Memorial Day is more than the unofficial kickoff to summer. It is a solemn holiday to remember and honor those who made the ultimate sacrifice to protect the freedom of the United States.
The History of Memorial Day
While Armed Forces Day honors active duty service members and Veterans Day recognizes all who served, Memorial Day is dedicated to those who lost their lives serving our country.
Originally designated as Decoration Day, the holiday is observed annually on the last Monday of May. Communities across the country are encouraged to pause in remembrance at 3:00 p.m. local time.
While many communities claim to be the birthplace of Memorial Day, Waterloo, New York officially holds the honor. It is believed to be the first community to have recognized Decoration Day with a celebration held on May 5, 1866. In 1868, Decoration Day became a national holiday known as Memorial Day.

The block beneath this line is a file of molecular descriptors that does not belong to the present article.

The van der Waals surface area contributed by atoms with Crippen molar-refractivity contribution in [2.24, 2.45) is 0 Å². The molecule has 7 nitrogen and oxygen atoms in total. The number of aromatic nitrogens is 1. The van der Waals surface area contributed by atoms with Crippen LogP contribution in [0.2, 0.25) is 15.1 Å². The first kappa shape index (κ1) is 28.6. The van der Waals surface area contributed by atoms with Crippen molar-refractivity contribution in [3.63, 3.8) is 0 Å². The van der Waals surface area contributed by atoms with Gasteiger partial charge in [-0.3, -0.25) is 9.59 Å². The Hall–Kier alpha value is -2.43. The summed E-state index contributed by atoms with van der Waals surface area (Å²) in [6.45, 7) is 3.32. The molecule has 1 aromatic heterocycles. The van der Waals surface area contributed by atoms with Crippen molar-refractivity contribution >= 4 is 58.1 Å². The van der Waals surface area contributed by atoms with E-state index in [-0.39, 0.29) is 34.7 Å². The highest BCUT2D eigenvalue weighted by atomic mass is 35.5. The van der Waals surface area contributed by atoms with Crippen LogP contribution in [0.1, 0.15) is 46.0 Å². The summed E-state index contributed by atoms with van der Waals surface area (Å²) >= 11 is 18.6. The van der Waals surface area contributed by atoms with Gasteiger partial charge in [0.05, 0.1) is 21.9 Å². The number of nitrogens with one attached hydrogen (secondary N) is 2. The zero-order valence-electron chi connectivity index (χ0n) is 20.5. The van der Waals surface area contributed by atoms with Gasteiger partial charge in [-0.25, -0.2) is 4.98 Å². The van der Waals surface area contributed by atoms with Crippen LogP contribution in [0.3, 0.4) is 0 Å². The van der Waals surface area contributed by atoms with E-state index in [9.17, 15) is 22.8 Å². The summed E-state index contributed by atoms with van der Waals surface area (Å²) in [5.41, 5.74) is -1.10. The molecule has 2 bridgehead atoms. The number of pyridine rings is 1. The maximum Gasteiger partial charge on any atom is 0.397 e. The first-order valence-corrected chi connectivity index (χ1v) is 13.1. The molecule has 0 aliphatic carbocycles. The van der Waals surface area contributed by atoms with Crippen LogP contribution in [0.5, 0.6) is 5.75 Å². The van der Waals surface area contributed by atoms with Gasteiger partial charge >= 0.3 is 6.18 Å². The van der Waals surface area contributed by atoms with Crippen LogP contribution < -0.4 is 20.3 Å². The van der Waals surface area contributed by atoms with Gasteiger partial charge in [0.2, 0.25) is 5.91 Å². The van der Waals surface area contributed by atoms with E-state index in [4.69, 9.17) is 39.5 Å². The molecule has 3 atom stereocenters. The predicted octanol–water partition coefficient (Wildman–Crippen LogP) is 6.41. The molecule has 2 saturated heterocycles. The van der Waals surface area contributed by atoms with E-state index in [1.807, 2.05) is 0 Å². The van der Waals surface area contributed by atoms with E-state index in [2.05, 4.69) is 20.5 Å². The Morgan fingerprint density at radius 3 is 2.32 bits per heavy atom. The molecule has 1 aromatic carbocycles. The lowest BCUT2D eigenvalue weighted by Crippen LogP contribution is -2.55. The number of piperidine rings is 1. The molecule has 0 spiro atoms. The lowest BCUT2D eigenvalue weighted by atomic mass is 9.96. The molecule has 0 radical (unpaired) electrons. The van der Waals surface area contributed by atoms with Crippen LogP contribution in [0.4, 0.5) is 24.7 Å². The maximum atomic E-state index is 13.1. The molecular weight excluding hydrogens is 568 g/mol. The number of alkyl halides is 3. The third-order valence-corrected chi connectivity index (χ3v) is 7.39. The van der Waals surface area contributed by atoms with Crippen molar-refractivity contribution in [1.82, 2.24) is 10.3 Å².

In the early years, the holiday was dedicated exclusively to those who lost their lives fighting in the Civil War. Memorial Day was later extended to include all military personnel who died in wars and conflicts on behalf of the United States, but not without controversy.
By 1890 all the northern states officially recognized Memorial Day and paused to honor our deceased service people. Southern states, however, refused to acknowledge the day because of its Civil War roots. They established other days and ways to honor the dead.
When Memorial Day was extended to include World War I service personnel who lost their lives, the South began to recognize this national day of remembrance. Congress finally passed the National Holiday Act of 1971, officially designating Memorial Day as a federal holiday.
Sunrise Senior Living Is Home to Many Veterans
Sunrise has a proud history of working with veterans and military spouses. Read this article to learn about just a few of their stories! And, to learn about the Aid & Attendance benefit that helps pay for senior care, click here or call us at 888-434-4648.
Source: Sunrise Senior Living
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